Optimism, Expectations, and Random Markets

Let’s say you’re planning on taking a family vacation next week to someplace warm and sunny. You’ve only got four or five days before you leave, and you’re trying to determine what you need to pack. Today, the weather forecast says it’s going to be sunny with clear skies and not a chance of rain. Yesterday, meteorologists said there would probably be a storm moving through and that there was a 70% chance of rain. The day before that? Of course, they were saying that it would be sunny again.

With all of this back-and-forth, how can you possibly prepare for your trip? You think about it for a moment and then decide you’ll err on the side of optimism. What kind of weather do you want there to be? You want it to be sunny, right? So, you decide to leave the umbrella and raincoat behind. Positive thinking!

In this scenario, what happens when you end up going on your trip? Well, I think instead of giving away the ending, I’ll just leave you in suspense! I don’t know what happens, and neither do you. The meteorologists can’t even say for sure what is going to happen. And that is precisely the point! You may have the vacation of your life, or it could be completely ruined. Nobody knows how the weather is going to turn out, because the outcome is—for the most part—random…and it is completely out of our control.

Now if the weather is random and difficult to predict, how much more unpredictable do you think the stock market is? There are a lot of variables in measuring both the weather and the economy, but the market has one additional variable that makes all the difference—human behavior. The storm may come through, or it may not—but it most certainly will not decide that it wants to come through. The weather doesn’t have motives, and it doesn’t make decisions. People, on the other hand, make countless decisions every day based on a complex array of desires—and these people are the ones who drive the market, making it all the more unpredictable.

Financial advisors will try to sell you on what they believe the stock market is going to do, in an attempt to save you from a disaster. If you invest in stock markets, though, no one can rescue you from the down periods. If markets were not random and unpredictable, they wouldn’t offer higher expected returns. Markets randomly and unpredictably go up and down. Period.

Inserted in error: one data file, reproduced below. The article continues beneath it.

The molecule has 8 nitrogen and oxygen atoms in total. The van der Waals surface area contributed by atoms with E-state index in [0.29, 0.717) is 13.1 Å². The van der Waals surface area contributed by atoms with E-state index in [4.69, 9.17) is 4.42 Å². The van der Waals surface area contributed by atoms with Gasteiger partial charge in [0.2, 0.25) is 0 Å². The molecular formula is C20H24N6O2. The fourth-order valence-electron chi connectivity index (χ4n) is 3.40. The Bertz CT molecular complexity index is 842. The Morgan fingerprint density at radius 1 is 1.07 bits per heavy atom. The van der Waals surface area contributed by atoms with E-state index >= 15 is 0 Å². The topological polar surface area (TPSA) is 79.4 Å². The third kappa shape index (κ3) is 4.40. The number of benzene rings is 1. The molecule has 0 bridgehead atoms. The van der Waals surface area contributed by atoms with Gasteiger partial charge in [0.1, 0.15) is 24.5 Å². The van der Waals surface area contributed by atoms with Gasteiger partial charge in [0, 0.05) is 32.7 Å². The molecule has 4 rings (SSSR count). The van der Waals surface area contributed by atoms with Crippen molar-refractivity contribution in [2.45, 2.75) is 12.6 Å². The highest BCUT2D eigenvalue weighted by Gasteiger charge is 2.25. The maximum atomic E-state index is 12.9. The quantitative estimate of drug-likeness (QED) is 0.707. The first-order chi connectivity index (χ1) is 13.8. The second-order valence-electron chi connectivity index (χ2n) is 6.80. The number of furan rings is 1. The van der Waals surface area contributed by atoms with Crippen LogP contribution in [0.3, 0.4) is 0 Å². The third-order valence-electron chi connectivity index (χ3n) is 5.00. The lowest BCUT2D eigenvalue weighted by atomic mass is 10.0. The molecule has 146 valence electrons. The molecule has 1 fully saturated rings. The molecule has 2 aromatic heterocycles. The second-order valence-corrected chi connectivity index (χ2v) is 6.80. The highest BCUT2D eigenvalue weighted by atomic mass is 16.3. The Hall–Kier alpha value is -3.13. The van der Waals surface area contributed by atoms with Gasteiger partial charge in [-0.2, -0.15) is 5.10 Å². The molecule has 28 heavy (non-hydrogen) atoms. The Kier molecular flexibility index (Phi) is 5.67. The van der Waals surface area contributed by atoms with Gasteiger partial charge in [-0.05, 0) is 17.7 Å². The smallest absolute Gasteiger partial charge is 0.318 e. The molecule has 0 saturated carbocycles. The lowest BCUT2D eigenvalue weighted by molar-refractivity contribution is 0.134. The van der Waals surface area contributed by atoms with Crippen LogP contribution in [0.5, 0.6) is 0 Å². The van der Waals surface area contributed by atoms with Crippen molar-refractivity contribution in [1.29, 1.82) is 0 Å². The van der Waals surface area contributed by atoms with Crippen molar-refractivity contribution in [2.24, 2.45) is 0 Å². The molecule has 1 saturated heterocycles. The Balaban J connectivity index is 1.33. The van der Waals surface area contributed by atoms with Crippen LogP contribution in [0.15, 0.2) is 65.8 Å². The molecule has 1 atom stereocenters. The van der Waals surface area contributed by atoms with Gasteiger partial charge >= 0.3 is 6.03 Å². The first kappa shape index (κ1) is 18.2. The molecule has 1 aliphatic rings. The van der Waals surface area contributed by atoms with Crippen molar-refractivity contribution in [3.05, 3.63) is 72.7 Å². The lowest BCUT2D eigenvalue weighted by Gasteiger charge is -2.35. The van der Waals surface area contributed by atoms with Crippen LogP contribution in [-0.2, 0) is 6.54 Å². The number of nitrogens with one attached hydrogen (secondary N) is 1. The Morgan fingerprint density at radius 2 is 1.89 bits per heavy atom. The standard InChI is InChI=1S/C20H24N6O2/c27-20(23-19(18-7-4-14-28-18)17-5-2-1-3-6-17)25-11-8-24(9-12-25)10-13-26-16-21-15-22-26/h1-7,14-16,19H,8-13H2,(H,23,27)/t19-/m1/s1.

So, does that mean that you shouldn’t be optimistic in your investing? Well, that depends on what you mean. Here’s the bottom line: you should be optimistic about the things that you can control and realistic about the things that you can’t control. So, when it comes to trying to gauge what the market is going to do, just accept the fact that you aren’t going to be able to do it. Just play it safe and pack both your swimming trunks and your raincoat.

However, what you can be optimistic about is your ability to make wise financial decisions for yourself. By all means, believe in your ability to move your life in a more positive direction. You can do your own research, teach yourself good habits, and find mentors you can trust. If you need help understanding how to sort out when to be hopeful and when to be reasonable in your investing strategy, feel free to reach out to us for a complimentary conversation. We’re not sure what the market’s going to do, but we believe in your ability to invest wisely in it.

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